He who places his hope on thee, O Virgin all-glorious, will prosper in all he does.

Inscription on Byzantine coin during reign of Romanus III

Wednesday, November 07, 2012


Moscow, November 1, Interfax - Forty percent of Russians, mostly women and religious people, believe in the supernatural beings, the Russian Public Opinion Study Center (VTsIOM) said, following a nationwide poll held before Halloween.

Some 22% believe in omens, 21% in horoscopes, 8% in palm reading and spells, 6% in aliens, and 2% in zombies, the center said.

Fifty-seven percent said they were not superstitious (71% of men and 46% of women).

There are more believers in supernatural elements amongst women than amongst men. Some 30% of women believe in omens, and the indicator is only 14% amongst men; while 29% of women and 12% of men believe in horoscopes.

Churchgoers believe in omens and horoscopes more than atheists (21%-22% against 7%). The belief in omens is particularly characteristic of Orthodox Russians (26%); only 13% of followers of other religions and 7% of atheists believe in that.

Halloween is an ancient Celtic holiday marked on October 31. The holiday's symbol is the Jack-o-lantern - a carved pumpkin with a lit candle inside. Halloween costumes depict witches and similar characters of films and books. It was traditionally celebrated in English-speaking countries but became popular in Europe and the CIS at the end of the 20th century.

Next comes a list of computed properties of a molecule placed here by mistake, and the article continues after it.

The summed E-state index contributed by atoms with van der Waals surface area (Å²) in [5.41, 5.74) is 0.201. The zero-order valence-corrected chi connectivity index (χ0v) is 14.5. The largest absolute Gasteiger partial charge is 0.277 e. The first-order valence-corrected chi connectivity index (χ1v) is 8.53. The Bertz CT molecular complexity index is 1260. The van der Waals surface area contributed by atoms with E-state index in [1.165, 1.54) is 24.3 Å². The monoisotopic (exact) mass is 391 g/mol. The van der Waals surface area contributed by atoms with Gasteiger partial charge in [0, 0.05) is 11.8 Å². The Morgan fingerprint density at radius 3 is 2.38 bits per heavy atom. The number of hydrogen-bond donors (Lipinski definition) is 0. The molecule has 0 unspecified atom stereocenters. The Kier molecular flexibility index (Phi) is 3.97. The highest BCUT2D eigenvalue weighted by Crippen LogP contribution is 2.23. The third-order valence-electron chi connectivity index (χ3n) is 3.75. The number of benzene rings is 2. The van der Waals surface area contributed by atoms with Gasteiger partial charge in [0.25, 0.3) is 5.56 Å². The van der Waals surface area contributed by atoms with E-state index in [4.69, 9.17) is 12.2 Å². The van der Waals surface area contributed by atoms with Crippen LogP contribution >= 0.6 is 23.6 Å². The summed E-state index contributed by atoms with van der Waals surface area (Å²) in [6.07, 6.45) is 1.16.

Combating Collective Guilt

Moscow, October 31, Interfax - Russian Culture Minister Vladimir Medinsky does not believe that the blame for the killing of Russia's last Emperor Nicholas II and his family rests with the people of Russia.

  'I don't believe the people of Russia should repent for the killing of the tsar's family because the people of Russia did not kill the tsar's family. It was done by several bastards on the orders of other bastards,' the minister said at the 5th International Festival of Orthodox Media
Faith and Word, commenting on the statement made by one delegate referring to the discussion on the need for the people of Russia to repent for their sins to the tsar's family, which has been occurring on the Internet for the past few years.

Medinsky also spoke about the issue of the burial of the body of Vladimir Lenin, saying that 'the Culture Ministry will not come up with any initiatives regarding any burials and re-burials.'

'It is our official position, and there is also my private opinion as a citizen,' the minister said, adding that he would not like his private opinion on this issue, which he characterize as 'rather sharp,' to be associated with the official position of the government.

The Soldier

If I should die, think only this of me:
That there's some corner of a foreign field
That is for ever England. There shall be
In that rich earth a richer dust concealed;
A dust whom England bore, shaped, made aware,
Gave, once, her flowers to love, her ways to roam,
A body of England's, breathing English air,
Washed by the rivers, blest by suns of home.

And think, this heart, all evil shed away,
A pulse in the eternal mind, no less
Gives somewhere back the thoughts by England given;
Her sights and sounds; dreams happy as her day;
And laughter, learnt of friends; and gentleness,
In hearts at peace, under an English heaven.